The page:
leaky toilet

Old 01-23-04, 04:51 PM
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Question leaky toilet

I have a leak somewhere in my toilet stack. I have opened up the kitchen ceiling and can see a drip but it seems to be coming from above somewhere. The toilet has been replaced in the past 5 yrs and I think that they did not seal the wax ring correctly. Could that be it? The house is 82 yrs old and the floor in the bathroom is not level, could that be the cause? without destroying the whole bathroom floor is there a way to check or do I just have to dig in?
Old 01-23-04, 05:01 PM
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This is a forum on HVAC not plumbing....try the plumbing forum!
Old 01-23-04, 05:36 PM
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You can pull the toilet to determine if it is the wax ring leaking.
Check for floor wetness and wood damage around the flange when the toilet has been removed.
If the floor wood is too soft and damaged from the leaking, you will have to replace it.
An unlevel toilet can be the cause of a leak because of a poor seal of the wax ring.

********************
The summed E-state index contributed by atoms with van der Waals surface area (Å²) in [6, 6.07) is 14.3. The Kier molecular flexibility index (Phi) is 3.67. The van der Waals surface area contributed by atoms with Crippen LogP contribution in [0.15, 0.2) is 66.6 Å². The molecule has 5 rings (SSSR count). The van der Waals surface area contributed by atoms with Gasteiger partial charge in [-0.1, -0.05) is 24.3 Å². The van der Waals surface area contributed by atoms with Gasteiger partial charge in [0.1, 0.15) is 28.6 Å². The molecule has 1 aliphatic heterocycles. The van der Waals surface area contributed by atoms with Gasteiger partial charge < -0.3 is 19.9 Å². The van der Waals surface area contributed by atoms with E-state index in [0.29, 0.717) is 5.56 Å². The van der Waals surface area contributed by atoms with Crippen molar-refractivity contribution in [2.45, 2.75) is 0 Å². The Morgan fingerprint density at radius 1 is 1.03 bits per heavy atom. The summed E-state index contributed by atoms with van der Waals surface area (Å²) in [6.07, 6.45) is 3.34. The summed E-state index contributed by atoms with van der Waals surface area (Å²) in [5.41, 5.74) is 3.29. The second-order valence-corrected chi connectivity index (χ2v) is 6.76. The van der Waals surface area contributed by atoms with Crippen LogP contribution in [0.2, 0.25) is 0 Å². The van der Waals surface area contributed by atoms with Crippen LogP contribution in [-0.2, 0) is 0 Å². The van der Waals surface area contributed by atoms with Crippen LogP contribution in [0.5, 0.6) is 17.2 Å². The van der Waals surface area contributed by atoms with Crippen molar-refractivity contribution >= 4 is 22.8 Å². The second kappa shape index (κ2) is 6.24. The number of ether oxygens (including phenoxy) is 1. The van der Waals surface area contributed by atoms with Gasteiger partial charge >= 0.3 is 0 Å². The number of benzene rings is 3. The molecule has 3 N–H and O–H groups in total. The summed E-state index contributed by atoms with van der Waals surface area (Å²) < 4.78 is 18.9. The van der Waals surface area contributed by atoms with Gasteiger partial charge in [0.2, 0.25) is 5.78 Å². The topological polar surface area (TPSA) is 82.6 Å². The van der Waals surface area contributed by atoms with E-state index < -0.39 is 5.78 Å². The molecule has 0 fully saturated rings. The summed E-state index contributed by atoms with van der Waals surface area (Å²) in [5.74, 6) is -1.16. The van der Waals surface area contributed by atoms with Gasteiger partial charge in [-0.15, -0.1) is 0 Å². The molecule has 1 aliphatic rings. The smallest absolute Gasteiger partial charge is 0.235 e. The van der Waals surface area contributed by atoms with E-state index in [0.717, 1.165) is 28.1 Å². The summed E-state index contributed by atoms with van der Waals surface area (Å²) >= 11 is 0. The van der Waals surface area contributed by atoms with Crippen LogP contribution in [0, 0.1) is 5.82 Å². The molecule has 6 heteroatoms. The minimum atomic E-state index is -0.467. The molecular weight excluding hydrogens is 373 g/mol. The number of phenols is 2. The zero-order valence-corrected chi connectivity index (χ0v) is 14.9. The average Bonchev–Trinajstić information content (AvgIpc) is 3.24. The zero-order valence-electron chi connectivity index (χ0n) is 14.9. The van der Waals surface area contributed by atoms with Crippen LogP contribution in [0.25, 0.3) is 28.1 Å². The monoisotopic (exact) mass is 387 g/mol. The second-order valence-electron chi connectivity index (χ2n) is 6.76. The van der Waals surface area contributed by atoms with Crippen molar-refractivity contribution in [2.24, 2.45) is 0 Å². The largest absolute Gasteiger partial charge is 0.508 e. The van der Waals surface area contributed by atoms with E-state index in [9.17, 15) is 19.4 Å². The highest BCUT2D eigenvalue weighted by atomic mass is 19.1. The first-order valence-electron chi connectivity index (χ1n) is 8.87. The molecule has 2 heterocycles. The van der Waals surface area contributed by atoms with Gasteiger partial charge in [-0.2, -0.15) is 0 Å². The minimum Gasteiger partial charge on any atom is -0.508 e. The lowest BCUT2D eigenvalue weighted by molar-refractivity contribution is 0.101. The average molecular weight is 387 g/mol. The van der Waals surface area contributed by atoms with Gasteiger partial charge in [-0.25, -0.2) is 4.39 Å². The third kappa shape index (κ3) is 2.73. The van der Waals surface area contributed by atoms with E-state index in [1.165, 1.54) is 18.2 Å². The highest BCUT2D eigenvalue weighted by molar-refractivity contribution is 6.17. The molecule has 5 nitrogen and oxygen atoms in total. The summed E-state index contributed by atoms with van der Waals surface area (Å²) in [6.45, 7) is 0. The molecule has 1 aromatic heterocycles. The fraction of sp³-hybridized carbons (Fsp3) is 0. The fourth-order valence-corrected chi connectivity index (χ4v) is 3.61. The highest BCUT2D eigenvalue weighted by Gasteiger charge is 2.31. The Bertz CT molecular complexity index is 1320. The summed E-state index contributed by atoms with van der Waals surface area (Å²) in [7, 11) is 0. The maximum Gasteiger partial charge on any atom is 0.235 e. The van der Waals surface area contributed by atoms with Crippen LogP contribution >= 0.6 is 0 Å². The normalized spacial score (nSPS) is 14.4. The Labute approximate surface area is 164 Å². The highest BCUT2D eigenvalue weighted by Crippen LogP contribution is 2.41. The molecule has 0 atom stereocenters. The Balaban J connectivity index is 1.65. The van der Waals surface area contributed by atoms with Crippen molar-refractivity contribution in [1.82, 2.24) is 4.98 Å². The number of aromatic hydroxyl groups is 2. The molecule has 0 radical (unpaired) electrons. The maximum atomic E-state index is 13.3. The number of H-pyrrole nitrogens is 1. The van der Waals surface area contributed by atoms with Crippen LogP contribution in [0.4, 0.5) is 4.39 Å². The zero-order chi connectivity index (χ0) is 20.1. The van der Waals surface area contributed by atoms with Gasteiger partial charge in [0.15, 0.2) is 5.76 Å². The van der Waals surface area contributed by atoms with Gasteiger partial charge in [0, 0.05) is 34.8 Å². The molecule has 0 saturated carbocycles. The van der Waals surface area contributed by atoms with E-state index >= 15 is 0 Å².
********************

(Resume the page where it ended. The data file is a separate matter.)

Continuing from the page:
Get a new wax ring, beveled plastic shims made for toilet-leveling purposes, and a set of brass toilet bolts. These should be available anywhere plumbing supplies are sold.
1. Turn the water off to the toilet.
2. Flush it and sponge the left-over water in the tank into a nearby drain.
3. Remove the water supply line nut at the bottom of the tank and the nuts and washers at the sides of the base of the toilet.
4. Carefully lift and roll the toilet onto a pile of towels or old carpet (porcelain breaks easily).
5. Scrape and clean off the old wax ring from the toilet base horn and the floor flange.
6. Replace the two old (probably corroded) flange bolts with the new bolts. Use the old nuts or small bits of the old wax to hold the new bolts upright and in place at 3 and 9 o'clock.
7. Stick the wax ring onto the toilet horn or onto the flange, and carefully lower the toilet into position on the bolts and flange.
8. Sit or stand on the toilet bowl rim and rock the toilet down to the floor. Use a level across the bowl to level it with the beveled plastic shims, if necessary. Snug the washers and nuts down onto the flange bolts so that the toilet cannot move. Do NOT over-tighten them or you can crack the porcelain toilet base.
9. Re-attach the supply line nut and turn the water on to check for leaks.
10. For looks, seal around the base of the front and sides of the base of the toilet with tub-and-tile caulk. Leave the back open so that you can check for leaking easier later.
Good Luck!

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